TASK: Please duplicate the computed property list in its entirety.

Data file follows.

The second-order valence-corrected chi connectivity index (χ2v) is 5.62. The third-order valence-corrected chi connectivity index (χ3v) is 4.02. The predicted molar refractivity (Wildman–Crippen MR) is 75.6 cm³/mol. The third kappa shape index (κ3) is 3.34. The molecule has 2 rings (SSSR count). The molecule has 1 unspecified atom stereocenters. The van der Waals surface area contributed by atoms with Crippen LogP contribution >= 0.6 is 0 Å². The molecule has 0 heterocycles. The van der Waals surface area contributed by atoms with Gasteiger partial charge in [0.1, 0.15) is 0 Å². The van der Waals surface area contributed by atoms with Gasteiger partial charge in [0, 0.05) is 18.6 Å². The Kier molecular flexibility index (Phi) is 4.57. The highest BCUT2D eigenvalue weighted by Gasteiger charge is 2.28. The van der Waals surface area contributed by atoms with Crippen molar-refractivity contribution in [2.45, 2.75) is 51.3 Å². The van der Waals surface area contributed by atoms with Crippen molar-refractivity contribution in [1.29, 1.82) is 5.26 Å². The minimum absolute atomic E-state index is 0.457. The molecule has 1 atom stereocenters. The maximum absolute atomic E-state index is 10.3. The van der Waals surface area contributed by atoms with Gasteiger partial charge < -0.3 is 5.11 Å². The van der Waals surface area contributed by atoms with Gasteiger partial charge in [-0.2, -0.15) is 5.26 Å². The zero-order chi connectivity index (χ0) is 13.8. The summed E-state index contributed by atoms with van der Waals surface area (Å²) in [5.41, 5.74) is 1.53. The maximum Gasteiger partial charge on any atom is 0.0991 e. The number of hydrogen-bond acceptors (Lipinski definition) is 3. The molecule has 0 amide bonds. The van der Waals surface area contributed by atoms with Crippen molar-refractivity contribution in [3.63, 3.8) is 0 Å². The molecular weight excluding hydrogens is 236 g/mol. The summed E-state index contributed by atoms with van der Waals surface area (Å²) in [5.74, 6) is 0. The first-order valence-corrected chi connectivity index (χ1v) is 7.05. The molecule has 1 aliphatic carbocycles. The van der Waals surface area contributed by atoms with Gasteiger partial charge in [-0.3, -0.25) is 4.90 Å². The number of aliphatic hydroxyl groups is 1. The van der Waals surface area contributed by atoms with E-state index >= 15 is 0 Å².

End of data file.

The second-order valence-corrected chi connectivity index (χ2v) is 5.62. The third-order valence-corrected chi connectivity index (χ3v) is 4.02. The predicted molar refractivity (Wildman–Crippen MR) is 75.6 cm³/mol. The third kappa shape index (κ3) is 3.34. The molecule has 2 rings (SSSR count). The molecule has 1 unspecified atom stereocenters. The van der Waals surface area contributed by atoms with Crippen LogP contribution >= 0.6 is 0 Å². The molecule has 0 heterocycles. The van der Waals surface area contributed by atoms with Gasteiger partial charge in [0.1, 0.15) is 0 Å². The van der Waals surface area contributed by atoms with Gasteiger partial charge in [0, 0.05) is 18.6 Å². The Kier molecular flexibility index (Phi) is 4.57. The highest BCUT2D eigenvalue weighted by Gasteiger charge is 2.28. The van der Waals surface area contributed by atoms with Crippen molar-refractivity contribution in [2.45, 2.75) is 51.3 Å². The van der Waals surface area contributed by atoms with Crippen molar-refractivity contribution in [1.29, 1.82) is 5.26 Å². The minimum absolute atomic E-state index is 0.457. The molecule has 1 atom stereocenters. The maximum absolute atomic E-state index is 10.3. The van der Waals surface area contributed by atoms with Gasteiger partial charge < -0.3 is 5.11 Å². The van der Waals surface area contributed by atoms with Gasteiger partial charge in [-0.2, -0.15) is 5.26 Å². The zero-order chi connectivity index (χ0) is 13.8. The summed E-state index contributed by atoms with van der Waals surface area (Å²) in [5.41, 5.74) is 1.53. The maximum Gasteiger partial charge on any atom is 0.0991 e. The number of hydrogen-bond acceptors (Lipinski definition) is 3. The molecule has 0 amide bonds. The van der Waals surface area contributed by atoms with Crippen molar-refractivity contribution in [3.63, 3.8) is 0 Å². The molecular weight excluding hydrogens is 236 g/mol. The summed E-state index contributed by atoms with van der Waals surface area (Å²) in [5.74, 6) is 0. The first-order valence-corrected chi connectivity index (χ1v) is 7.05. The molecule has 1 aliphatic carbocycles. The van der Waals surface area contributed by atoms with Gasteiger partial charge in [-0.3, -0.25) is 4.90 Å². The number of aliphatic hydroxyl groups is 1. The van der Waals surface area contributed by atoms with E-state index >= 15 is 0 Å².